Recent EPO Board of Appeal decision T 1214/21 has confirmed that opposition divisions cannot arbitrarily restrict the number of claim requests to be considered during oral proceedings. Moreover, decisions on the admissibility and allowability of claim requests must be reasoned.
During opposition proceedings before the EPO, it is common for patent proprietors to submit multiple claim requests for consideration by the division. Theses typically include a main request in which the proprietor argues for their most preferred outcome – usually maintenance of the patent on the basis of the claims as granted or with relatively minimal amendments – and auxiliary requests defining narrower fallback positions. The opposition division should examine each of the requests in the order presented by the proprietor until one of the requests is found to be allowable or no requests remain. If a particular request is found to be allowable, the division will not consider any subsequent requests.
The EPO sets some limits on how and when proprietors may submit requests in which the patent is amended. For example, amendments must be occasioned by at least one of the grounds for opposition specified in Article 100 EPC (Rule 80 EPC) or be required to deal with an earlier national right (Rule 138 EPC). Amendments must also comply with the requirements for clarity (Article 84 EPC, subject to Enlarged Board of Appeal decision G 3/14) and the prohibitions against adding subject-matter (Article 123(2) EPC) and extending the scope of protection after grant (Article 123(3) EPC).
The EPO will also specify a deadline (under Rule 116(1) EPC) for making written submissions in preparing for the opposition oral proceedings and proprietors may submit requests at any time between receipt of the notice of opposition and this cut-off date. The division has discretion to disregard requests filed after this cut-off (including during the oral proceedings) as being “late-filed”. However, the division is required to admit late-filed requests necessitated by a change in the subject of the proceedings – for example, because the division has admitted new facts, evidence or grounds due to prima facie relevance, or because the division has changed its mind on a particular issue.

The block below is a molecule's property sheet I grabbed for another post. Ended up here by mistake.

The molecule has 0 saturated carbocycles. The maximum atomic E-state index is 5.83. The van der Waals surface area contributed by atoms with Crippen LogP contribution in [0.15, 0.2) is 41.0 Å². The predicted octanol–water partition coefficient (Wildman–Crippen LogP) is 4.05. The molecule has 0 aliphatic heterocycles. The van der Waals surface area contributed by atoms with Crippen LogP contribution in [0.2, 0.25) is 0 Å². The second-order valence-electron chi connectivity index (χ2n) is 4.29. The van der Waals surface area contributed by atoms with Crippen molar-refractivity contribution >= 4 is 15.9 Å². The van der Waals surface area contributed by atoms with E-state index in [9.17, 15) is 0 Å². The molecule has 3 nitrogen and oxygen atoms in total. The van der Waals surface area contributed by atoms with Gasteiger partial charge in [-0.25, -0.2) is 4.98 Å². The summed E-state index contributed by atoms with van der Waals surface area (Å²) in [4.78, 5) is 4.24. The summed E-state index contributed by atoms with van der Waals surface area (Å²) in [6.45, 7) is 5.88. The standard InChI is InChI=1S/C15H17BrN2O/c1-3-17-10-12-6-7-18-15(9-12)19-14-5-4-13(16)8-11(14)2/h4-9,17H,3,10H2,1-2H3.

The division must assess all relevant factors when taking a decision on the admissibility of requests. This includes whether or not amendments are prima facie allowable, and whether the series of requests is “convergent” in the sense that it generally focusses towards a particular invention (i.e., the requests do not branch out in different directions covering substantially different subject-matter).
Importantly, when the opposition division decides not to admit a particular request, reasons for this decision must be given. The Guidelines for Examination (E-X, 1.3.3) at the EPO are clear that any statements of grounds issued by examining and opposition divisions must substantiate the reasons for their decisions. In particular, all significant arguments advanced by a party to the proceedings are to be examined carefully and comprehensively discussed in the final written decision.
Recent Board of Appeal decision T 1214/21 concerns European patent EP2789585B1 entitled “Layered lithium nickel oxide, process for producing the same and lithium secondary cell employing it”, granted to SK Innovation Co., Ltd.
The patent claims protection for metal oxide particles for use in a cathode active material of a lithium secondary battery. The particles are defined in terms of a chemical formula LiaNixCoyMzO2, with the claims specifying possible elements for metal M and ranges of values for amounts a, x, y and z, and requiring a concentration gradient in which the concentration of metal M is decreased from the surface of the metal oxide particle towards its centre.